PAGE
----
The fall of Mosul, Iraq to a terrorist group should change the American perceptions of developments in the Middle East. Although the Obama administration has spent its efforts in the region on the Israeli-Palestinian conflict, that front is actually stable: no one is predicting or expecting a massive collapse into violence.
But look north and east. Today’s news is of the capture of Iraq’s second largest city by the Islamist terrorist group ISIS, the Islamic State of Iraq and Syria, an al-Qaeda offshoot. Meanwhile in Syria, roughly 12,000 jihadis are now gathered, producing chaos in that country and sowing seeds of trouble for neighboring countries and our own. The estimate now is that 70 Americans are among the jihadis in Syria, one of whom recently engaged in a suicide bombing, so the question arises: what will they do when they come home?
There is a common thread here, in my view: these developments were not inevitable. The situation in Syria is the product in good part of America’s failure to act when we had a chance, in 2011 and 2012, and even in 2013 when President Obama backed away at the last minute from bombing Syria to punish Assad for his murderous use of chemical weapons. In 2012 the President rejected the advice of most of his top advisers (using the term loosely, because he does not seem to value their advice), Panetta, Clinton, and Petraeus, to give the Syrian rebels significant amounts of non-lethal and lethal assistance. The massive refugee flow from Syria threatens the stability of Jordan and of Lebanon, and the concentration of 12,000 jihadis there is a danger to them and to the United States and all our allies.
In Iraq, President Obama withdrew all U.S. troops as soon as he could. Would an American presence have avoided today’s debacle? It’s quite possible, because the United States was often able to broker deals between Sunnis and Shia that headed off the kind of violence we see today. David Rothkopf describes where we are now, in an article entitled “We Are Losing the War on Terror:”
This compounds ISIS gains in Fallujah and across Anbar province. Should the Iraqi government fail to regain control of this region, the consequences of an extremist rump state on Jordan’s eastern border and of conflict with Kurds in the north are grave. Such a scenario is quite possible, in fact; 11 years after the United States went to war with Iraq we could be on the verge of seeing it fracture into an extremist Sunni state in the west and an Iranian puppet state in the east — perhaps the worst possible outcome we could have envisioned.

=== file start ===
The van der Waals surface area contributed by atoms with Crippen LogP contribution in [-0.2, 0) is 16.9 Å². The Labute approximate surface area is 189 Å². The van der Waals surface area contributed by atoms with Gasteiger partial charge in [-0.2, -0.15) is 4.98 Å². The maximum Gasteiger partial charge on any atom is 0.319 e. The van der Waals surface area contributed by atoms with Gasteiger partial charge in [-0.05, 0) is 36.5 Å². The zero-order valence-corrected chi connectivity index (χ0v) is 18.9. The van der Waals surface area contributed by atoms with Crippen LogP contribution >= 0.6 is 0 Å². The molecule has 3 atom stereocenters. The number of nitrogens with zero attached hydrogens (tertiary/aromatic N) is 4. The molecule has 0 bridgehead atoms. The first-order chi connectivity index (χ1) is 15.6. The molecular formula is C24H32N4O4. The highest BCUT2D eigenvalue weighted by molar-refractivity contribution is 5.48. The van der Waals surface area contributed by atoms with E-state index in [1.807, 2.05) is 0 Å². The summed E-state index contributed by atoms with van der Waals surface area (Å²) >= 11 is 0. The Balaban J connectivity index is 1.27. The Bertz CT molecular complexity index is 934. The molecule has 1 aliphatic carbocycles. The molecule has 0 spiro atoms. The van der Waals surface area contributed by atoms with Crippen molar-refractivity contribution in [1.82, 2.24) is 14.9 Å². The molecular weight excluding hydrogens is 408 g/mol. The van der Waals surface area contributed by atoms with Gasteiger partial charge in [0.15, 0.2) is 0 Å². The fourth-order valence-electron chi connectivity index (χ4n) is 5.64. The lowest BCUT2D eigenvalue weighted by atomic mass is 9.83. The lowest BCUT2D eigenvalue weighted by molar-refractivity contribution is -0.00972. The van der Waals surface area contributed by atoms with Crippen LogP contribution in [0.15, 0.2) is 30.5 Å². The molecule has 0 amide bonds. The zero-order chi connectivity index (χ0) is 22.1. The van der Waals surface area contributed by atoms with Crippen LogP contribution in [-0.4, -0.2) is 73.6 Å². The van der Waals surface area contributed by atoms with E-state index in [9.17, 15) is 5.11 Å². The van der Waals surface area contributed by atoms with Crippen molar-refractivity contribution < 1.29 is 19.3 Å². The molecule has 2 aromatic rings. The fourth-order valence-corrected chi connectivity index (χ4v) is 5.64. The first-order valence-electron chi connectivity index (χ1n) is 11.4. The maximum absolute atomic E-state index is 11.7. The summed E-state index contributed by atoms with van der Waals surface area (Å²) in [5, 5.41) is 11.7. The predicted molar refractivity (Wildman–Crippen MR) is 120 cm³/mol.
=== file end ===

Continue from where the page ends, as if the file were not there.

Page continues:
So, the worst possible outcomes in Syria and in Iraq, after five years of Obama foreign policy designed to get us out of Middle East morasses. What is the current policy for addressing these dangers? As Rothkopf added, “President Barack Obama’s West Point speech — which suggested that we could now safely start to hand off such issues to partners on the ground — has, in the case of Pakistan and Iraq, been debunked within the last few days.” And I would add, is being debunked in Syria every day.
Implementing a serious and effective counter-terror policy will be far more difficult now, with a variety of Al-Qaida linked groups such as ISIS and AQAP and AQIM growing in strength, than it would have been five years ago. We’ve lost influence in Iraq and in fact have lost influence throughout the Middle East with friends and enemies alike. The beginning of a more effective policy is an acknowledgement that the current one isn’t working. We need the functional equivalent of Jimmy Carter’s clear realization after the Soviet invasion of Afghanistan that he needed an entirely new approach to the USSR, and of George W. Bush’s realization in 2006 that we were losing the war in Iraq and needed a new war plan there. The West Point speech points in the opposite direction: self-congratulation and more of the same. Perhaps the disaster in Mosul will force the President and his advisers (or perhaps the more accurate term is “and other high officials”) to recognize the need for change. Two and a half more years of disasters in the Middle East will create too much more damage.
A final note: all this bad news can, logically, lead the administration to seek a great piece of good news: an Iran nuclear deal.
Of course a bad deal would be bad news, but the administration may be tempted to make compromises it should not make in order to have some accomplishment in the region, some way of combating the argument that things are falling apart. After all, a “bad” deal is in the eye of the beholder. Perhaps it is not coincidental that just yesterday, the French Foreign Minister insisted that Iran must not be allowed thousands of centrifuges in any deal, but must hold only hundreds. He is trying to stiffen the P5+1 negotiating position, for which we should thank him.
But a deal that adds to the current witches’ brew a belief in the region that Iran will escape sanctions and move, slowly but steadily, toward the bomb would create even more dangers. One can only hope that Iran’s role in Iraq and in Syria stiffens the U.S. negotiating posture, and hope that disasters in Syria and Iraq do not in fact lead to a weakening of the American demands at the negotiating table.